Laura Appell-Warren is Director of the Global Citizenship Institute and is also the Director of The Global Citizenship Program at St. Mark’s School. She teaches religion, anthropology and The Global Seminar. Appell-Warren has been working and teaching in secondary schools, first at Milton Academy and then at St. Mark’s School, for over 30 years. Appell-Warren earned her B.A. in anthropology and psychology from Wellesley College and her doctorate in Psychological Anthropology from Harvard University. She is the author of numerous journal articles, the editor of The Iban Diaries of Monica Freeman and the author of Personhood: An Examination of the History and Use of an Anthropological Concept.
Appell-Warren is a 2012 Salzburg Fellow and an active member of the GEBG, the Global Education Benchmark Group, a group whose mission is to use data to assess outcomes and practices to create nationwide standards for global education.
Peter Glomset teaches in the English Department at St. Mark’s School, where he holds the Weezie Foundation Chair in English. He was educated at the University of Washington and at Oxford University, where he was a Rhodes Scholar. He earned B.A.’s in English Literature, Comparative Literature and Spanish Language and Literature, as well as Masters’ Degrees and a Ph.D in Renaissance English Literature.
Dr. Glomset has a long-standing interest in study-abroad experiences. He attended high school on an exchange in Sweden (where he was born). He taught English in several secondary schools while on a home stay in Veracruz, Mexico. He taught American Studies for three years in Senegal as a Senior Fulbright Scholar. He is especially interested in cultural intercontact and dialogue in literature, the arts, history, and—of course—in our travels.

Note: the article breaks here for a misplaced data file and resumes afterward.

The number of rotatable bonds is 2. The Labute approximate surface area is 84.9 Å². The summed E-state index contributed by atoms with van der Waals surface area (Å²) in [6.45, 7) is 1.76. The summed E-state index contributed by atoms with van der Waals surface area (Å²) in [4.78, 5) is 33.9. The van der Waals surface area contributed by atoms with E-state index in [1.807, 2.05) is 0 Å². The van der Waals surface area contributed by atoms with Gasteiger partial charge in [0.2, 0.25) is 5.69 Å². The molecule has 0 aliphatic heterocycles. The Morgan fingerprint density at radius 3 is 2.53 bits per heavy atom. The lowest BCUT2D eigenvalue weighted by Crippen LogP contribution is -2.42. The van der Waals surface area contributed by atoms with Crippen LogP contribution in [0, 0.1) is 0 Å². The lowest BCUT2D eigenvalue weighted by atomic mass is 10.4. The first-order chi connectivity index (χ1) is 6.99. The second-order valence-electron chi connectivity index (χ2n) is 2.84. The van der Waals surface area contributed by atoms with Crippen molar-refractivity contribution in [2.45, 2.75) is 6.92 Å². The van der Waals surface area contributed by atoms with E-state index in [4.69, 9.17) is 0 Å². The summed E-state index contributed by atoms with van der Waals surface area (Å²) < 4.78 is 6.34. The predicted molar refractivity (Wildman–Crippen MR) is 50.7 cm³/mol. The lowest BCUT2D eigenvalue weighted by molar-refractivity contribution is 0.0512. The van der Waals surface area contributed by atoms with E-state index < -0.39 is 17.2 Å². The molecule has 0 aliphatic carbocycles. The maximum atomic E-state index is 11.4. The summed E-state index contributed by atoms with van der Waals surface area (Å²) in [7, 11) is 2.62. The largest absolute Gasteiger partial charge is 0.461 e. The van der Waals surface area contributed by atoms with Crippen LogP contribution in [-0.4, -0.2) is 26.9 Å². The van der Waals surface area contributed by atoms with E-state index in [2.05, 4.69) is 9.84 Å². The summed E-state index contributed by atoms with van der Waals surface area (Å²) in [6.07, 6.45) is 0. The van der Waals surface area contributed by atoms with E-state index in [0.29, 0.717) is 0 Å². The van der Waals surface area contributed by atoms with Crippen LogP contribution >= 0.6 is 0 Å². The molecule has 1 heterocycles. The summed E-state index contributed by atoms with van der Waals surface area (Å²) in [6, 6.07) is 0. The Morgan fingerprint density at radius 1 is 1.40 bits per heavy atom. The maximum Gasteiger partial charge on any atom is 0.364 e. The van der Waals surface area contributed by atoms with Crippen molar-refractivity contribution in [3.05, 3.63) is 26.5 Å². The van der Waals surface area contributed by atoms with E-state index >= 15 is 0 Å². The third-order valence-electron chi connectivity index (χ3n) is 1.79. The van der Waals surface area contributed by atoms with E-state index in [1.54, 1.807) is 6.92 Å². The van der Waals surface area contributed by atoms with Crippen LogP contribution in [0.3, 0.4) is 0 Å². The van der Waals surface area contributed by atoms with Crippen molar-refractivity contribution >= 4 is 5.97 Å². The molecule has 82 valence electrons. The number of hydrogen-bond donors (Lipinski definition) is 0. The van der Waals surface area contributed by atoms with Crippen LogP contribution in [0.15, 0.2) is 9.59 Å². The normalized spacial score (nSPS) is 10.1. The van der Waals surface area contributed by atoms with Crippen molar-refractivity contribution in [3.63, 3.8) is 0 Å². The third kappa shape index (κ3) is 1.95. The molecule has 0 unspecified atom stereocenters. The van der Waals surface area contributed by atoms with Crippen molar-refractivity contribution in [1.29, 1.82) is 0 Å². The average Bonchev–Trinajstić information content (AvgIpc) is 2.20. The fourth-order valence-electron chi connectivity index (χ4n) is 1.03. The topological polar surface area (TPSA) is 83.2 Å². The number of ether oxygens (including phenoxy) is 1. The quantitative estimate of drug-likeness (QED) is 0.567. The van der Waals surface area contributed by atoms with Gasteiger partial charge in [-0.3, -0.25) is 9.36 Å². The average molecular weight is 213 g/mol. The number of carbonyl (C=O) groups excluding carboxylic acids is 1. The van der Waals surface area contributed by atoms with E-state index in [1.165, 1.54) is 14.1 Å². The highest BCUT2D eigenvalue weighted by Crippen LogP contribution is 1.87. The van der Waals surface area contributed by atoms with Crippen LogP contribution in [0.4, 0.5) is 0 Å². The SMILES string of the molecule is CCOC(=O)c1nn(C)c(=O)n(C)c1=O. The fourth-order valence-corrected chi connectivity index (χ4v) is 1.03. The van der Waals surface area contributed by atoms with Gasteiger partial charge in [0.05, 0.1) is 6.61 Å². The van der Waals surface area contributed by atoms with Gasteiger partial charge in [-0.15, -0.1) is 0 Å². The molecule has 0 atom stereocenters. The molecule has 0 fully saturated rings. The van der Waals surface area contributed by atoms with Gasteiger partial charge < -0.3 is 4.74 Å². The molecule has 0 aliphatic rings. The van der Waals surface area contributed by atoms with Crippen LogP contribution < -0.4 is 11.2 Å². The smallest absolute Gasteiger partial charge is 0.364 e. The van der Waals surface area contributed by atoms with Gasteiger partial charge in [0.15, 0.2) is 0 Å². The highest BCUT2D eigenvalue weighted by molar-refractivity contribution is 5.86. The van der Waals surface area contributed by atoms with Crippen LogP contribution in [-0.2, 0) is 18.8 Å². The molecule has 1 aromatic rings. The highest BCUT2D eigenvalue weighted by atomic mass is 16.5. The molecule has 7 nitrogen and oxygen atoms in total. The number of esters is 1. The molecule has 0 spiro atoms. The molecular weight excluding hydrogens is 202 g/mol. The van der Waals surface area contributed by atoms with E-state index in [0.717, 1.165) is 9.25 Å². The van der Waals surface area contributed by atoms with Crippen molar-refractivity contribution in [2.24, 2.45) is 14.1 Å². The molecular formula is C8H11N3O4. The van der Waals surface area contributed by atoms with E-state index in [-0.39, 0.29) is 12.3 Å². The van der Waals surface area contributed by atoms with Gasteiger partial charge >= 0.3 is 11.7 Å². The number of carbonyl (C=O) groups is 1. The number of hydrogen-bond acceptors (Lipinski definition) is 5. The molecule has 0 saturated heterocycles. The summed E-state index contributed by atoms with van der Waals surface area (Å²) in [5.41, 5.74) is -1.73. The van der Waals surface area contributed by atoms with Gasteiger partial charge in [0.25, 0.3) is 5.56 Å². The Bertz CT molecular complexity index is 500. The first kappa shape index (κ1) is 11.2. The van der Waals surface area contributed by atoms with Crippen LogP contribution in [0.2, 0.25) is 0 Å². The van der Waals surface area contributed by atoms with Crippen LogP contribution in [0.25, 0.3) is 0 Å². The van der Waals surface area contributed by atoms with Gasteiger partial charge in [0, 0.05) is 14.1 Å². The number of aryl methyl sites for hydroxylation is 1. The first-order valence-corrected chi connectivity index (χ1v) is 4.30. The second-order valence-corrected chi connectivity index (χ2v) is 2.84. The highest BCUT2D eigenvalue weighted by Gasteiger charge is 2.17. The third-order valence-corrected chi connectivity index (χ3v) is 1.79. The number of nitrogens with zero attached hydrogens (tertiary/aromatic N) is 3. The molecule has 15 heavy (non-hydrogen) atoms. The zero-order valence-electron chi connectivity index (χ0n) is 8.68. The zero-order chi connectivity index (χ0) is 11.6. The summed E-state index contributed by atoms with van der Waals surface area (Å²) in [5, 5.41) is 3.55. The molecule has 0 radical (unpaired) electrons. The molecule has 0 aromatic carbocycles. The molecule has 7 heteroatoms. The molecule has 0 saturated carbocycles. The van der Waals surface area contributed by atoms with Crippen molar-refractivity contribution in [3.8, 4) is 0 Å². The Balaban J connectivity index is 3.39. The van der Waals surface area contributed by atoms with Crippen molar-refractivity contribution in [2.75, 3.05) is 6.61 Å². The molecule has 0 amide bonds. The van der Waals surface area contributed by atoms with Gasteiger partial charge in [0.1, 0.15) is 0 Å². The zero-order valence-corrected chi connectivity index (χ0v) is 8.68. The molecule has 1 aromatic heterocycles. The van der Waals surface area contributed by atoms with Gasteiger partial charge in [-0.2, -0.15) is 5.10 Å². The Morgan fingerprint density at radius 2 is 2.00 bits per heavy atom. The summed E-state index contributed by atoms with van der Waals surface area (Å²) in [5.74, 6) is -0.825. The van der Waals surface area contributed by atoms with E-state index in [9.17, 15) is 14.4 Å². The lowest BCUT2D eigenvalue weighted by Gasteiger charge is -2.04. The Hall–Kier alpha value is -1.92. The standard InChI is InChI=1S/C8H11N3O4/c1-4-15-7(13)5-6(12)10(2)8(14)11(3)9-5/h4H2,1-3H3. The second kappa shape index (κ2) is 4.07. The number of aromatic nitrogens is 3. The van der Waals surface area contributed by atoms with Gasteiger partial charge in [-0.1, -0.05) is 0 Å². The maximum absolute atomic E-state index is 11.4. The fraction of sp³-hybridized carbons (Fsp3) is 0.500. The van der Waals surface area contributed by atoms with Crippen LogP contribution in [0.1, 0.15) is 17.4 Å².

Charlie Sellers teaches Spanish and serves as the Head of the Modern Languages Department at St. Mark’s. It is his ninth year at St. Mark’s. He received his B.A. in English and Spanish from Duquesne University and his masters in Spanish from Middlebury College. After finishing his undergraduate degree, Charlie started teaching at the Working Boys Center in Quito, Ecuador, where he lived for two years and discovered his passion for teaching. He has also studied abroad and traveled extensively in Spain. As an undergraduate, he spent a semester in Seville and completed his masters program in Madrid through Middlebury College. He has also spent three summers in Barcelona working as a Program Dean with Oxbridge Academic Programs.
Charlie is interested in traveling with students and service learning and has taken eight trips with students to work in schools in Monte Cristi, Dominican Republic with Outreach 360 and has also traveled with students on two occasions to work at the Working Boys Center in Quito. Charlie participated in the Salzburg Global Seminar in Austria in 2014. This June, Charlie is looking forward to traveling with a group of our Chinese language students to the Beijing Experimental School, one of our partner programs.
Rev. Barbara Talcott
Barbara Talcott is Co-Chair (with Dr. Appell-Warren) of the Global Citizenship Initiative at St. Mark’s School. An Episcopal Priest, she is also the school’s Head Chaplain, Chair of the Religion Department, and holder of the Mark and Jane Barlow Chair for Teaching. She earned her B.A. in Religion from Princeton University, her M.B.A. from the Graduate School of Business at Stanford University, and her Masters in Theology from Harvard Divinity School. After a first career in non-profit health care administration, Barbara started a second career in secondary school teaching and chaplaincy: at St. Paul’s School and St. Mark’s School she has taught courses in Religion, Philosophy, English, History, and Art History. She developed a strong interest in global citizenship and cross-cultural skill development after living as an expatriate in northern Sudan in the 1980’s, where she acquired a working knowledge of Arabic and came to understand and appreciate Islam and African and Islamic culture. Her academic specialties are in Far Eastern and Middle-Eastern religion and philosophy. Barbara also has a strong interest in anti-racism, LGBT support, and gender equity work. She lives on campus with her husband and has three (mostly!) grown sons.